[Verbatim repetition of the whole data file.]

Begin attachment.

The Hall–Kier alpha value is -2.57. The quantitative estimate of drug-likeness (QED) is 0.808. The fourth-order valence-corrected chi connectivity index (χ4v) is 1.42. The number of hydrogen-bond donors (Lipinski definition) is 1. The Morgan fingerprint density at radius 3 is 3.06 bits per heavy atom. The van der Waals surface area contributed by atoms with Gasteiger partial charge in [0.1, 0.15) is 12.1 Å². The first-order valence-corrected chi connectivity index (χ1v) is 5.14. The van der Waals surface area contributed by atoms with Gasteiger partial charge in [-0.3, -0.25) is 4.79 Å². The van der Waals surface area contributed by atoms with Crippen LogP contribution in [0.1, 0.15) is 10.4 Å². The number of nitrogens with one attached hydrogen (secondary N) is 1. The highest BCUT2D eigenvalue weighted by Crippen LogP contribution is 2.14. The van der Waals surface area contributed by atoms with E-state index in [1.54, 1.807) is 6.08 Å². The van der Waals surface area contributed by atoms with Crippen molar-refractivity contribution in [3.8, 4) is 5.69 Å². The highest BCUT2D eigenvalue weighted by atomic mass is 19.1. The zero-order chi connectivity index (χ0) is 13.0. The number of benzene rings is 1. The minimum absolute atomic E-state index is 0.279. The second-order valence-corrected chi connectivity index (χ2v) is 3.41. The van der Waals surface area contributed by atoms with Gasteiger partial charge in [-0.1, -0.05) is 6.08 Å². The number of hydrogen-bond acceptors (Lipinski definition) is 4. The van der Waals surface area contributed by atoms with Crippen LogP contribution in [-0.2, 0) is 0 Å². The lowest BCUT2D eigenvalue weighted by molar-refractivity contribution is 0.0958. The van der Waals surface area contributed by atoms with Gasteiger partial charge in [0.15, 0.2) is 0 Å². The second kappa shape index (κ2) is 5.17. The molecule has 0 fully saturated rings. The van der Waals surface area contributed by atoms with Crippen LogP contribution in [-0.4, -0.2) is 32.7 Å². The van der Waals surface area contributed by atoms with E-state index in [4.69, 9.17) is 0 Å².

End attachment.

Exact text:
The Hall–Kier alpha value is -2.57. The quantitative estimate of drug-likeness (QED) is 0.808. The fourth-order valence-corrected chi connectivity index (χ4v) is 1.42. The number of hydrogen-bond donors (Lipinski definition) is 1. The Morgan fingerprint density at radius 3 is 3.06 bits per heavy atom. The van der Waals surface area contributed by atoms with Gasteiger partial charge in [0.1, 0.15) is 12.1 Å². The first-order valence-corrected chi connectivity index (χ1v) is 5.14. The van der Waals surface area contributed by atoms with Gasteiger partial charge in [-0.3, -0.25) is 4.79 Å². The van der Waals surface area contributed by atoms with Crippen LogP contribution in [0.1, 0.15) is 10.4 Å². The number of nitrogens with one attached hydrogen (secondary N) is 1. The highest BCUT2D eigenvalue weighted by Crippen LogP contribution is 2.14. The van der Waals surface area contributed by atoms with E-state index in [1.54, 1.807) is 6.08 Å². The van der Waals surface area contributed by atoms with Crippen molar-refractivity contribution in [3.8, 4) is 5.69 Å². The highest BCUT2D eigenvalue weighted by atomic mass is 19.1. The zero-order chi connectivity index (χ0) is 13.0. The number of benzene rings is 1. The minimum absolute atomic E-state index is 0.279. The second-order valence-corrected chi connectivity index (χ2v) is 3.41. The van der Waals surface area contributed by atoms with Gasteiger partial charge in [-0.1, -0.05) is 6.08 Å². The number of hydrogen-bond acceptors (Lipinski definition) is 4. The van der Waals surface area contributed by atoms with Crippen LogP contribution in [-0.2, 0) is 0 Å². The lowest BCUT2D eigenvalue weighted by molar-refractivity contribution is 0.0958. The van der Waals surface area contributed by atoms with Gasteiger partial charge in [0.15, 0.2) is 0 Å². The second kappa shape index (κ2) is 5.17. The molecule has 0 fully saturated rings. The van der Waals surface area contributed by atoms with Crippen LogP contribution in [-0.4, -0.2) is 32.7 Å². The van der Waals surface area contributed by atoms with E-state index in [4.69, 9.17) is 0 Å².